It contains ancient documents, scribbled shopping lists for shops long since taken by Administrators into receivership. There are pebbles, pine cones, an assortment of found owl feathers in a plastic bag along with some seeds snatched from a hedgerow, five green acorns and two driftwood sticks. There is a torch so that I can read The Observer Book of Birds if I happen to become trapped in a dark place. There is a pocket flint firestarter from the camping shop for that emergency firelighting situation. The Fisher Space Pen and three notebooks, two thin, one fat ensure that I am always ready to write. The doorkeys are always at the bottom, sinking through the flotsam and jetsam like an old wreck. The lipstick is worn down and is in a favoured colour long discontinued. There are metro tickets from Paris and Rome in the seams, along with crumbs from carrot cake eaten in Dolgellau. How the crumbs got in there I do not know as the bag was on the floor of the café and was zipped up at the time. Should you require a timetable for the ferry across the River Shannon I have one that might prove very useful for time travellers heading back into 1999.  What else? A blister pack of St John’s Wort tablets, a tide table for Cornwall in 2009 and, of course, there are spare knickers. Another example of the usefulness of emergency lingerie; my bike was parked outside the library and on finishing my shift I found the seat was wet with rain. The knickers made a useful and dry seat cover for my brief (sic) commute home.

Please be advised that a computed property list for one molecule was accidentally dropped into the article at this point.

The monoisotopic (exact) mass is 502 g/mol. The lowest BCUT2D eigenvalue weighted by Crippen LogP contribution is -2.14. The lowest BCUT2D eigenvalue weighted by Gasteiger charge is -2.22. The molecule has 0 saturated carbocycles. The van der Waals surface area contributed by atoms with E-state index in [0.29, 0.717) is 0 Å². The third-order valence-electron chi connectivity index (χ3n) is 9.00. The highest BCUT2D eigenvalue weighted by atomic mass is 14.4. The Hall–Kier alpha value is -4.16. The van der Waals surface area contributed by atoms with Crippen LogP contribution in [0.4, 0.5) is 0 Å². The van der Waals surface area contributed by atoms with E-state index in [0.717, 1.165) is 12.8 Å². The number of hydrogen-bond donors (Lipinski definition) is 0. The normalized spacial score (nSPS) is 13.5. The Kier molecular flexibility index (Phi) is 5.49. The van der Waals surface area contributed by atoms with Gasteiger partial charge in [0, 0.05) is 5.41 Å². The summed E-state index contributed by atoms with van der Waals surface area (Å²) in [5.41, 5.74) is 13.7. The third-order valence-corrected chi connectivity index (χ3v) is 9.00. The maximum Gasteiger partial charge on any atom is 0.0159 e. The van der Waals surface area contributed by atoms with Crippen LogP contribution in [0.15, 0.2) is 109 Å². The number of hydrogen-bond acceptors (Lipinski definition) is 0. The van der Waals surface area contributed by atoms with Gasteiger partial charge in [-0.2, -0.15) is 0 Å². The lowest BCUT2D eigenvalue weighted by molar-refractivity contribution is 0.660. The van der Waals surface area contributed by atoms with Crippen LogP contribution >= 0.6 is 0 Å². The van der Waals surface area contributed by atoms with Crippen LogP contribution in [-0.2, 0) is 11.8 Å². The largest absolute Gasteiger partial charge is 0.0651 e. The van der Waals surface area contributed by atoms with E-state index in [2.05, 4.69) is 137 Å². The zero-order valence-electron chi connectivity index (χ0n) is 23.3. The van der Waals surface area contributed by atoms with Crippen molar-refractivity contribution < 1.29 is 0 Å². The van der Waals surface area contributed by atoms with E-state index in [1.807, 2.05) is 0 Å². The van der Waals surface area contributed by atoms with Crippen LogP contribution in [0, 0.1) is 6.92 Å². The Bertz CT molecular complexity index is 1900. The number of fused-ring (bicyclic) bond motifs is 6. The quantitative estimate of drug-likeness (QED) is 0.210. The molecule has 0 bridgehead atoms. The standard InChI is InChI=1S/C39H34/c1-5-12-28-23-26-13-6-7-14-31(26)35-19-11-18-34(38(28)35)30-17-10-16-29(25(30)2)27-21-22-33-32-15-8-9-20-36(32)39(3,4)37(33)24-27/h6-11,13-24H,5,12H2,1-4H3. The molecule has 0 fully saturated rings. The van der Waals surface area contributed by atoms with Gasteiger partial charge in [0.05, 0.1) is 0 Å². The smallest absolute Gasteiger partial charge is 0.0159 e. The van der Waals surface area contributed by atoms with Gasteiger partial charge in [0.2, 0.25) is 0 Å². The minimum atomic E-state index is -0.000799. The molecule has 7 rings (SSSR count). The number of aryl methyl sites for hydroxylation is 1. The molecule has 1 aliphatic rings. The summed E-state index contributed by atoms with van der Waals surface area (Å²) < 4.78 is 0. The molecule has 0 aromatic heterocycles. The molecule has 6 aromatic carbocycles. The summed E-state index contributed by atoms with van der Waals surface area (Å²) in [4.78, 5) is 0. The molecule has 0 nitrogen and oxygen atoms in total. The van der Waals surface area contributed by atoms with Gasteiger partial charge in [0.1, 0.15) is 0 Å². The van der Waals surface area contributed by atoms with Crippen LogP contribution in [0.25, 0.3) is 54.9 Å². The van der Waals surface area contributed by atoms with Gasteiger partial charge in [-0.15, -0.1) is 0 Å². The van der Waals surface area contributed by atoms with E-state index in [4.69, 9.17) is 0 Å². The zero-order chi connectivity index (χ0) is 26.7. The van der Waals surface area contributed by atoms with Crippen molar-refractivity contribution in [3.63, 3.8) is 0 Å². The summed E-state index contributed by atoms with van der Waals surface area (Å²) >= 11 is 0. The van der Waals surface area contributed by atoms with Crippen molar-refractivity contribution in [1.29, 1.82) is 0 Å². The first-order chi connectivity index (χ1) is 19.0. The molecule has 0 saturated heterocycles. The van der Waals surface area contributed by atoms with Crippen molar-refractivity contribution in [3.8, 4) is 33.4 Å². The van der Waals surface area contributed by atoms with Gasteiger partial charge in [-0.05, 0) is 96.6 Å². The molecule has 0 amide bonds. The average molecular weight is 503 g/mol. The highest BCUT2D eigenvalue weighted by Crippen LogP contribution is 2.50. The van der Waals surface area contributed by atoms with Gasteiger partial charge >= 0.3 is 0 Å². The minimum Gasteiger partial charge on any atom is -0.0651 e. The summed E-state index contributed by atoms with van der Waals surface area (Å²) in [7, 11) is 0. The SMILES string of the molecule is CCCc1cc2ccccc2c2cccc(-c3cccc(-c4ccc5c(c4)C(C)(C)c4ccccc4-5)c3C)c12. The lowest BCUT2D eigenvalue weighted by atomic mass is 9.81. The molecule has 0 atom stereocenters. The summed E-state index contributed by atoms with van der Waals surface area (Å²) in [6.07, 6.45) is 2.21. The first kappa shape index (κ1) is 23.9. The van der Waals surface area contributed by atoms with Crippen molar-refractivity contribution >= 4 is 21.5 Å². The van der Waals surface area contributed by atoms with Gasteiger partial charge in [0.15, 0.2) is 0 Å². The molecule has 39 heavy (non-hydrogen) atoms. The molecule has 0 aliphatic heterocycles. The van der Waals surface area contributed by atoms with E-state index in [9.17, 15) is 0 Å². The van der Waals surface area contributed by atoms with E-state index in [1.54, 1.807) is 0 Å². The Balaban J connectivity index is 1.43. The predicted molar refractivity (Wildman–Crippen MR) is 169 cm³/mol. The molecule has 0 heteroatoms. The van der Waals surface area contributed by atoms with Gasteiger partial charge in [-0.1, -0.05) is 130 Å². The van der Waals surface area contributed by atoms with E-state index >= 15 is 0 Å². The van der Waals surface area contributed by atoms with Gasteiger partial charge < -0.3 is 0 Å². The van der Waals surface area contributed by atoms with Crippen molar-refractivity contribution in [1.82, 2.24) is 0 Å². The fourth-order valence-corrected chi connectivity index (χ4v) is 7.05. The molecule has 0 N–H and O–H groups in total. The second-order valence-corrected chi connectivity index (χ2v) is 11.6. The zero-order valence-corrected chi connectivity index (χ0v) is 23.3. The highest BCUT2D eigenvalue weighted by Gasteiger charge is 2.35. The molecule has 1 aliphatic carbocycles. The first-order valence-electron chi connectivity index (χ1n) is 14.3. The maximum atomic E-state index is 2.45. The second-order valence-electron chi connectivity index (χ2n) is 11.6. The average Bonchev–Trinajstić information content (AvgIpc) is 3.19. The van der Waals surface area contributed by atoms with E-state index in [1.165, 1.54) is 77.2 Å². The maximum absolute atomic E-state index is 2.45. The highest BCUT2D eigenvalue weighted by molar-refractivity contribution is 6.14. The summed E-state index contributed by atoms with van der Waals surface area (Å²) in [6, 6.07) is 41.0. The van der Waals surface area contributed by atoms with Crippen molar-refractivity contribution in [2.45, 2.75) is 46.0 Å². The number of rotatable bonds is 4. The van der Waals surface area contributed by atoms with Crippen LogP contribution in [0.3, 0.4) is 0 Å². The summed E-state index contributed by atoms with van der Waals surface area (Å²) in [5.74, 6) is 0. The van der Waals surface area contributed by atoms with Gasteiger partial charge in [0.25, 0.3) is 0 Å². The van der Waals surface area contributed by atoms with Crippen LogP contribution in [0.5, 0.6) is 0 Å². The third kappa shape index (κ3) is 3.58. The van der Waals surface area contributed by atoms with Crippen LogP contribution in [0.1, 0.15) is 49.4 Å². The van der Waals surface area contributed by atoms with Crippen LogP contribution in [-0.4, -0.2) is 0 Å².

My bag does not contain mints but it does hold my purse and its veritable Marseilles deck of reward cards along with a Samuel Johnson fifty pence piece that I keep as a talisman. There is a wooden bead, not legal tender anywhere, zipped into the change purse. A much folded map of a lovely Weymouth walk we did some months ago has almost become part of the lining. A ticket for the Welsh Highland Railway, third class, might get you to Caernarfon if you kept your finger on the clipped bit and smiled with some confidence.

Most would tidy these bits and pieces out and tut at the cluttered tat, representative of a jumbled mind. Others might relish the practicality of the emergency items, the requisites for stranding in any urban environment. I think Bear Grylls probably has several uses for a stray shoelace and an old mascara brush.

Did I mention my Swiss Army Knife? And the binoculars?


There’s also often a book at the bottom of my bag – if you’d like a book of mine, for free, to rattle around at the bottom of your bag, you just need to tell me where to send it.


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‘a highly original talent’ – Beryl Bainbridge


I’d like to send you a book for free – you just need to tell me where to send it.